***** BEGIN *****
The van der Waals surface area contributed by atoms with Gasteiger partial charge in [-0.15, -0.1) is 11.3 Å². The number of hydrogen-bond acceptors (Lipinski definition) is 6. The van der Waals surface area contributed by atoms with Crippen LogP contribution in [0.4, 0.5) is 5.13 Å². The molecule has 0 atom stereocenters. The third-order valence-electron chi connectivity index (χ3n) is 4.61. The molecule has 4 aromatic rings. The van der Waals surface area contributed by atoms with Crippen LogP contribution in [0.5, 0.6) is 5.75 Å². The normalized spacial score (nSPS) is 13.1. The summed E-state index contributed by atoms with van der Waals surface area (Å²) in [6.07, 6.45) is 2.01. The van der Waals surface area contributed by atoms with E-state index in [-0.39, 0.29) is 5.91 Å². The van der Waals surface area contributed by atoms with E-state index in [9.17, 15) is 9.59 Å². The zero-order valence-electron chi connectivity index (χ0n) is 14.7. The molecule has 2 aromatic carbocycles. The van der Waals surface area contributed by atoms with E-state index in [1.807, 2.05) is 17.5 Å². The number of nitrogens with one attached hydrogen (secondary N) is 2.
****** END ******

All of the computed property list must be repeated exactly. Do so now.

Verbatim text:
The van der Waals surface area contributed by atoms with Gasteiger partial charge in [-0.15, -0.1) is 11.3 Å². The number of hydrogen-bond acceptors (Lipinski definition) is 6. The van der Waals surface area contributed by atoms with Crippen LogP contribution in [0.4, 0.5) is 5.13 Å². The molecule has 0 atom stereocenters. The third-order valence-electron chi connectivity index (χ3n) is 4.61. The molecule has 4 aromatic rings. The van der Waals surface area contributed by atoms with Crippen LogP contribution in [0.5, 0.6) is 5.75 Å². The normalized spacial score (nSPS) is 13.1. The summed E-state index contributed by atoms with van der Waals surface area (Å²) in [6.07, 6.45) is 2.01. The van der Waals surface area contributed by atoms with E-state index in [-0.39, 0.29) is 5.91 Å². The van der Waals surface area contributed by atoms with E-state index in [9.17, 15) is 9.59 Å². The zero-order valence-electron chi connectivity index (χ0n) is 14.7. The molecule has 2 aromatic carbocycles. The van der Waals surface area contributed by atoms with E-state index in [1.807, 2.05) is 17.5 Å². The number of nitrogens with one attached hydrogen (secondary N) is 2.